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The relationship between early reversibility test and maximal inspiratory pressure in patients with airway obstruction

Authors Ozkaya, Dirican A, Kaya S, Karanfil R, Bayrak M, Bostancı O, Ece F, Sengul B

Received 2 December 2013

Accepted for publication 10 March 2014

Published 5 May 2014 Volume 2014:9(1) Pages 453—456


Checked for plagiarism Yes

Review by Single anonymous peer review

Peer reviewer comments 3

Sevket Ozkaya,1 Adem Dirican,2 Sule Ozbay Kaya,3 Rabia C Karanfil,3 Merve G Bayrak,4 Ozgür Bostancı,5 Ferah Ece1

1Department of Pulmonary Medicine, Faculty of Medicine, Bahcesehir University, Istanbul, 2Department of Pulmonary Medicine, 3Department of Physical Therapy and Rehabilitation Clinic, Samsun Medicalpark Hospital, 4Department of Pulmonary Medicine, Samsun Chest Diseases and Thoracic Surgery Hospital, 5Academy of Sports, Ondokuzmayis University, Samsun, Turkey

Abstract: Maximal inspiratory pressure (MIP) is a marker for assessing the degree of respiratory muscle dysfunction. Muscle dysfunction represents a pathophysiological feature of chronic obstructive pulmonary disease. We aimed to determinate the MIP value in patients with airway obstruction, to evaluate the change in MIP with bronchodilator drug, and to show the relationship between the changes in MIP and disease characteristics. We evaluated 21 patients with airway obstruction at the Department of Pulmonary Medicine, Samsun Medicalpark Hospital, Samsun, Turkey. We performed pulmonary function tests, measurement of MIP values, and reversibility tests with salbutamol. The baseline spirometry results were: mean forced vital capacity (FVC), 3,017±1,020 mL and 75.8%±20.8%; mean forced expiratory volume in 1 second (FEV1), 1,892±701 mL and 59.2%±18.2%; FEV1/FVC, 62.9%±5.5%; peak expiratory flow, 53%±19%. The pre-bronchodilator MIP value was 62.1±36.9 cmH2O. The reversibility test was found to be positive in 61.9% of patients with salbutamol. The absolute change and percentage of change in FEV1 were 318±223 mL and 19.8%±16.7%, respectively. The MIP value was increased by 5.5 cmH2O (8.8%) and was 67.7±30.3 cmH2O after bronchodilation. There was no significant relationship between age, FEV1, reversibility, and change in MIP with bronchodilator. However, the increase in MIP with bronchodilator drug was higher in patients with low body mass index (<25 kg/m2). We noted a 13.1% increase in FVC, a 19.8% increase in FEV1, a 20.2% increase in peak expiratory flow, and an 8.8% increase in MIP with salbutamol. In conclusion; MIP increases with bronchodilator therapy, regardless of changes in lung function, in patients with airway obstruction. The reversibilty test can be used to evaluate change in MIP with salbutamol.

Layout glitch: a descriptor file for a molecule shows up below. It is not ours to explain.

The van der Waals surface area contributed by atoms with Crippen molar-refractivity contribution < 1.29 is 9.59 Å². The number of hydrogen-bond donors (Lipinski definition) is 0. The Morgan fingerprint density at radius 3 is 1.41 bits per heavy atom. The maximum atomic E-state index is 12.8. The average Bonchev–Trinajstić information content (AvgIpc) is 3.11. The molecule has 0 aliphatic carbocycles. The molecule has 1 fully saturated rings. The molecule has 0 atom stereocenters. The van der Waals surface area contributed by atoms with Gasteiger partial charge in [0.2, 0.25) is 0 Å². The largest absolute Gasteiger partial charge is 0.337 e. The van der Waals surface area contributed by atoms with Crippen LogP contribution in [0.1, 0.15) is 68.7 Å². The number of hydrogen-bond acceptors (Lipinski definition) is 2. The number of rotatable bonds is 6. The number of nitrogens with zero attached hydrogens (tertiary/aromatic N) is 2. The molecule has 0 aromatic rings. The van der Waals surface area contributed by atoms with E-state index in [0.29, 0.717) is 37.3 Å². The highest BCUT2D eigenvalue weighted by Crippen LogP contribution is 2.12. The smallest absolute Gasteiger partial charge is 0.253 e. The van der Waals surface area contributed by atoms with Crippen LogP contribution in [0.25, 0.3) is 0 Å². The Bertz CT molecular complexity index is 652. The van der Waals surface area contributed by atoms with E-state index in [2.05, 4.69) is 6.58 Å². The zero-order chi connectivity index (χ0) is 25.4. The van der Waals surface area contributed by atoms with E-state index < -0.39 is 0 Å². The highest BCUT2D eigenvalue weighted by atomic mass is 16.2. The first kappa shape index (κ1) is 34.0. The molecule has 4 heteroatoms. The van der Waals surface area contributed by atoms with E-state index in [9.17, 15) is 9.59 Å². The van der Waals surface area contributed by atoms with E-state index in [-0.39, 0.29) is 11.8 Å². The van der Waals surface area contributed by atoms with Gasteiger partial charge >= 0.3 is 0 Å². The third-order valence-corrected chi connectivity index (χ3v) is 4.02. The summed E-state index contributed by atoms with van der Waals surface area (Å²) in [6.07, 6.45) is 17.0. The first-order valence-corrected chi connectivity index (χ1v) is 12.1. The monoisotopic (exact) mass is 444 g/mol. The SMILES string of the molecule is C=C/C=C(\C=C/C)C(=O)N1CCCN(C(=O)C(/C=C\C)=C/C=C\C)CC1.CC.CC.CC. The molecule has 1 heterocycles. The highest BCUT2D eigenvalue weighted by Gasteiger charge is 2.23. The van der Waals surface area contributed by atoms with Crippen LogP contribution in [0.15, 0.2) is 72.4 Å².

Keywords: asthma, COPD, maximal inspiratory pressure, MIP, reversibility test, salbutamol

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